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Strategies for Dealing with IBS (Irritable Bowel Syndrome)

By Hanna Bahedry 6 days agoNo Comments
Home  /  Wellness and Mental Health  /  Strategies for Dealing with IBS (Irritable Bowel Syndrome)

When the smooth rhythm of the muscles of the digestive tract is disrupted—either moving too quickly or too slowly—we experience digestive distress. For some of us, this distress can be frequent and painful, creating a major disruption in our life and in our lifestyle.

Several health conditions are marked by severe digestive distress, including ulcerative colitis, Crohn’s Disease, and Irritable Bowel Syndrome (IBS). While all of these conditions involve inflammation of the lining of the bowel, IBS can be healed through careful shifts in diet and lifestyle, focusing on reduced inflammation.

What is IBS?

IBS is marked by abdominal pain, changes in bowel habits, and a cluster of symptoms that last for three months or longer. Symptoms vary for each person and can include:

  • Stomach gas and bloating
  • Alternating diarrhea and constipation
  • Mucus in the stool
  • Nausea after eating
  • Rectal bleeding
  • Abdominal pain that progresses or occurs at night
  • Weight loss not explained by dieting or other health concerns

IBS can be caused by one or several underlying health factors that cause a disruption in the digestive tract. These factors can include:

Food Allergy or Sensitivity. Research has shown that IBS can be triggered or made worse in people who are consuming foods to which they have a food allergy, intolerance or sensitivity. For some people, a specific category of carbohydrate foods known as “high-FODMAP” create symptoms of IBS. Check out my previous article on what a low-FODMAP diet entails.

Imbalance in Gut Flora. In the digestive system, we have friendly gut flora that support the process of digestion, nutrient absorption, and immunity. If we don’t have enough friendly flora, or there is an overgrowth of unfriendly flora, or an “invader” yeast or bacteria, then inflammation, nutritional deficiency, and digestive distress can result. Toxins, processed foods, stress and antibiotic use can also increase inflammation and trigger or worsen IBS.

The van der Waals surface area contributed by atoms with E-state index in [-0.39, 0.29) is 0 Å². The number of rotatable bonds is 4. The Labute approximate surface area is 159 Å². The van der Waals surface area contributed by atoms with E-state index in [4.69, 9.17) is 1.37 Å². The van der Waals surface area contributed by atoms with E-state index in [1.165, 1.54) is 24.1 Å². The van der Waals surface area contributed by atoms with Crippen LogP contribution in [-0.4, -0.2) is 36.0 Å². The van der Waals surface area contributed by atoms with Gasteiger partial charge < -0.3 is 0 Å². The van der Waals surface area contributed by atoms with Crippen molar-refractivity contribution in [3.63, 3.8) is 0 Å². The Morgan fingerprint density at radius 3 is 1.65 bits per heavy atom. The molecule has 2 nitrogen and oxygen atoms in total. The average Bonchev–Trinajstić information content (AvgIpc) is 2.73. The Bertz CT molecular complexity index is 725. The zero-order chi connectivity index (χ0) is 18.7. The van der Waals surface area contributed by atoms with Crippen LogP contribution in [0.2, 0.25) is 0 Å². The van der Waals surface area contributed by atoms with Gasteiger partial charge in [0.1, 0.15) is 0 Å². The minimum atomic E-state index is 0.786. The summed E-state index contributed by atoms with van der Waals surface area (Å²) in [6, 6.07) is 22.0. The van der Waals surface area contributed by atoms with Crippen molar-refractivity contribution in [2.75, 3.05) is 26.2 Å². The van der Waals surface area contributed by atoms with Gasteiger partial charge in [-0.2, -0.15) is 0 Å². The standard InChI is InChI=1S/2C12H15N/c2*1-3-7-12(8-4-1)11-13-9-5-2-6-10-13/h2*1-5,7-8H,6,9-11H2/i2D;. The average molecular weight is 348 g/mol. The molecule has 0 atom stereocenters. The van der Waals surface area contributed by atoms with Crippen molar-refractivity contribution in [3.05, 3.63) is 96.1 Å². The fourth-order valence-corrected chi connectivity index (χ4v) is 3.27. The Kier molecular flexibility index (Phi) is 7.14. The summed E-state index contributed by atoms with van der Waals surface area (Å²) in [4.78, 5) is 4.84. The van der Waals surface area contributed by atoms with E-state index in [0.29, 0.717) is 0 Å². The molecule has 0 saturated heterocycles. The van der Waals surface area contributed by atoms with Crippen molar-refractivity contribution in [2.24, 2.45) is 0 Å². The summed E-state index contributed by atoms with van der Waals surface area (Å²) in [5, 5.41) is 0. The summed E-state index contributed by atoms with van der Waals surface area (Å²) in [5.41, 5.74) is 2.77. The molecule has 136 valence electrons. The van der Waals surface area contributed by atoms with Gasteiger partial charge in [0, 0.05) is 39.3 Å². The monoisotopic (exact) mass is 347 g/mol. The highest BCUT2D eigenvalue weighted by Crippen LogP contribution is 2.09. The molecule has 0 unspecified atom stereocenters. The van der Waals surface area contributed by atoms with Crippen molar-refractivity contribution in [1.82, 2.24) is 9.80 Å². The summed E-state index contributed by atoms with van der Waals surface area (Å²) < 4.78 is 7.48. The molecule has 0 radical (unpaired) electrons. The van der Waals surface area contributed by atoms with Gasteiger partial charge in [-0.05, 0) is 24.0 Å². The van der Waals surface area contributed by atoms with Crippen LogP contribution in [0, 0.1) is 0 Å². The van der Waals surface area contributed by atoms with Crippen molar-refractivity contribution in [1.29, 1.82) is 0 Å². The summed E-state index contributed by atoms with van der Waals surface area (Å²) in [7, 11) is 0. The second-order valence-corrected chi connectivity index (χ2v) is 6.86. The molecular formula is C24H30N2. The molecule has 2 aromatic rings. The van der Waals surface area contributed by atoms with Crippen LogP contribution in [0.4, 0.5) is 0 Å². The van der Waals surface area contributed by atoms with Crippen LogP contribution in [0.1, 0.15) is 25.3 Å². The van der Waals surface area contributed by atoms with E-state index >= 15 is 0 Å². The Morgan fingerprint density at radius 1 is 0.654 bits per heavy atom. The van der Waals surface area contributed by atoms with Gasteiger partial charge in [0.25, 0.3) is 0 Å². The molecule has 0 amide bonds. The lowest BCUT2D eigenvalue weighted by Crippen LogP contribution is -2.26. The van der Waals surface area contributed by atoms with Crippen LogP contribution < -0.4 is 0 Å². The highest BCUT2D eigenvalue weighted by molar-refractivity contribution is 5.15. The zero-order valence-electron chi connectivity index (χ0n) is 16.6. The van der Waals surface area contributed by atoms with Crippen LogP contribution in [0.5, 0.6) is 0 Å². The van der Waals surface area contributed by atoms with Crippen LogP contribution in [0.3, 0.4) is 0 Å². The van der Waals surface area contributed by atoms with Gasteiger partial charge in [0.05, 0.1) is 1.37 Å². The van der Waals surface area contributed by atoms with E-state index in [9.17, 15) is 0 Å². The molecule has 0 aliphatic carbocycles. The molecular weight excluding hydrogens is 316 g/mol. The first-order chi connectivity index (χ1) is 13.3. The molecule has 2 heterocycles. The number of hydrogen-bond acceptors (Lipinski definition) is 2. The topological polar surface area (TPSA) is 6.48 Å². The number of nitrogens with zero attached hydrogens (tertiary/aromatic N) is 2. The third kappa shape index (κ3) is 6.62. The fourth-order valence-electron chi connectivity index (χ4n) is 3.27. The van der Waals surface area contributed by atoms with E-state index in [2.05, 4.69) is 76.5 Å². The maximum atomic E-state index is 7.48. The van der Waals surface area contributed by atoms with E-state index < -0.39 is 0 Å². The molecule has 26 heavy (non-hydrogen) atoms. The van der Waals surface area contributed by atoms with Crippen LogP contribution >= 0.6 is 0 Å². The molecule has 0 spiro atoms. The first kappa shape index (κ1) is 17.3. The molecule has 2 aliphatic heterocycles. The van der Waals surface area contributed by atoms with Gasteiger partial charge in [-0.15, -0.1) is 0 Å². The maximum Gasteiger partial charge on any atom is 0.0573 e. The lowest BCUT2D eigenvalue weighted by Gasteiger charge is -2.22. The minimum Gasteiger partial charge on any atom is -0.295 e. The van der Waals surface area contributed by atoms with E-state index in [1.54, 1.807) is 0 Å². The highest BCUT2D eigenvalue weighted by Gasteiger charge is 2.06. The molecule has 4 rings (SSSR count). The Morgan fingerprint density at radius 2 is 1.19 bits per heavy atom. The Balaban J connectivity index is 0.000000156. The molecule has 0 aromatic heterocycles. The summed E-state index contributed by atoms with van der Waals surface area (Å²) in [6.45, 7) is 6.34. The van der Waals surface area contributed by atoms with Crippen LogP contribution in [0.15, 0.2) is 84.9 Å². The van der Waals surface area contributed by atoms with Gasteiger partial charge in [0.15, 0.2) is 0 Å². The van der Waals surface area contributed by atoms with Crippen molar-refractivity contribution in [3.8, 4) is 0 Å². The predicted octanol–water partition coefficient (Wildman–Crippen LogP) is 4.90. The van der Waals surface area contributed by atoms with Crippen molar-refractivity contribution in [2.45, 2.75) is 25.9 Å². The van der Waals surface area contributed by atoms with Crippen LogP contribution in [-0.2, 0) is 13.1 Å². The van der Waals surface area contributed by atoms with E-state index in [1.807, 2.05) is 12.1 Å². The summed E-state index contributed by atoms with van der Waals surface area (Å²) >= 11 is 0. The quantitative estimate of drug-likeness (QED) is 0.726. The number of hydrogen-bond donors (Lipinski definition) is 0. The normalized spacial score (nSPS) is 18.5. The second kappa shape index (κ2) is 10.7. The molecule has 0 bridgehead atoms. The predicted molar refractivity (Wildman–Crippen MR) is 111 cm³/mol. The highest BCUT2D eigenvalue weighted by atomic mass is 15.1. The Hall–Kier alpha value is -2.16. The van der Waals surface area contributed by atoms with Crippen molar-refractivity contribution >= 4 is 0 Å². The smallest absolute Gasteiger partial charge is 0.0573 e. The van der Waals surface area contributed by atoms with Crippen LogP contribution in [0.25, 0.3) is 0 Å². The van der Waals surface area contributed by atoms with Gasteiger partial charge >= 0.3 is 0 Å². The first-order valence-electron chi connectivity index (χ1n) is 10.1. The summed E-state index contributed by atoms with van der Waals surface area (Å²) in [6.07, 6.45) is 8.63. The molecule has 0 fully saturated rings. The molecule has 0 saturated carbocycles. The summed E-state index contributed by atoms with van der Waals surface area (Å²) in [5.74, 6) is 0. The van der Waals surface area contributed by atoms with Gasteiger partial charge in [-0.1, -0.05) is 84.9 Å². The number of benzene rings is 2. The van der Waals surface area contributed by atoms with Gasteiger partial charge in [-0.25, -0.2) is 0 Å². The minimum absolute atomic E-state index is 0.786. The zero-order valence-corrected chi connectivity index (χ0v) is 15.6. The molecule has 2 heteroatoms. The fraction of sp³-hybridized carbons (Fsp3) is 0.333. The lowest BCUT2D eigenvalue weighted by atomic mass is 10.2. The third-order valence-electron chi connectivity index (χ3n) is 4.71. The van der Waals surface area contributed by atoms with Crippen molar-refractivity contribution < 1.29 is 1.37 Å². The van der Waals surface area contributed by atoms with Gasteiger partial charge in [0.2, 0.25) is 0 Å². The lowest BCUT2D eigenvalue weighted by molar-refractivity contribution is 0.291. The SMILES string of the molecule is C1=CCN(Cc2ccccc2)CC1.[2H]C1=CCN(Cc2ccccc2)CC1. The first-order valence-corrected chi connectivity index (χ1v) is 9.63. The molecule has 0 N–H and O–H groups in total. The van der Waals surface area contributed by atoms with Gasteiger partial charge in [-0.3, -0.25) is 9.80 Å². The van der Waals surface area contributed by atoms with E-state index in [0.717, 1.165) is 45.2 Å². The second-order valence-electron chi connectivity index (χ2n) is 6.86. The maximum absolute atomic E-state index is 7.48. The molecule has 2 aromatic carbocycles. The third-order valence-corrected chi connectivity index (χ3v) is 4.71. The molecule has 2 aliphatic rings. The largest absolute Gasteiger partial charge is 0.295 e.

Hormones. Changes in hormones, particularly for women, can cause a cascade of changes in the body, including digestion. Steadying hormones can be accomplished physiologically as well as psychologically. Axis Endo, formerly Estrium, can be one part of the solution, especially for changes in hormones around menstruation.  Similarly, for men, Testralin can be a nonpharmaceutical part of the solution, as it is designed for men aged 40 and beyond to support healthy testosterone and estrogen balance and help maintain male reproductive health. This powerful formula provides 14 key ingredients—including green tea, flax lignans, and plant sterols—that may help promote healthy testosterone balance and beneficially influence estrogen and testosterone metabolism.

A Plan for Healing IBS

Doctors can assess for IBS using diagnostic tools such as physical exams, lab tests, stool and urine tests, food allergy or intolerance testing, dietary assessment, and assessment of lifestyle factors including stress level, fatigue, etc. The goal is to identify sources of inflammation that have set the stage for developing IBS. Once identified, doctor and patient, and sometimes a nutritionist, will develop a plan to minimize/ eliminate exposure to triggers, reduce inflammation, and promote healing.

The “healing plan” for IBS will be different for every person because so many factors interact to produce inflammation and symptoms. This plan can include following a Low-FODMAP Diet (useful for a variety of GI conditions), nutritional and herbal supplementation, stress management, avoiding smoking and caffeine, moderating alcohol intake, adjusting sleeping habits, homeopathy, and exercise.

If you suspect that you are affected by IBS, contact a clinician about an evaluation and put yourself on the road to wellness. It is possible to enjoy food again and heal from Irritable Bowel Syndrome.

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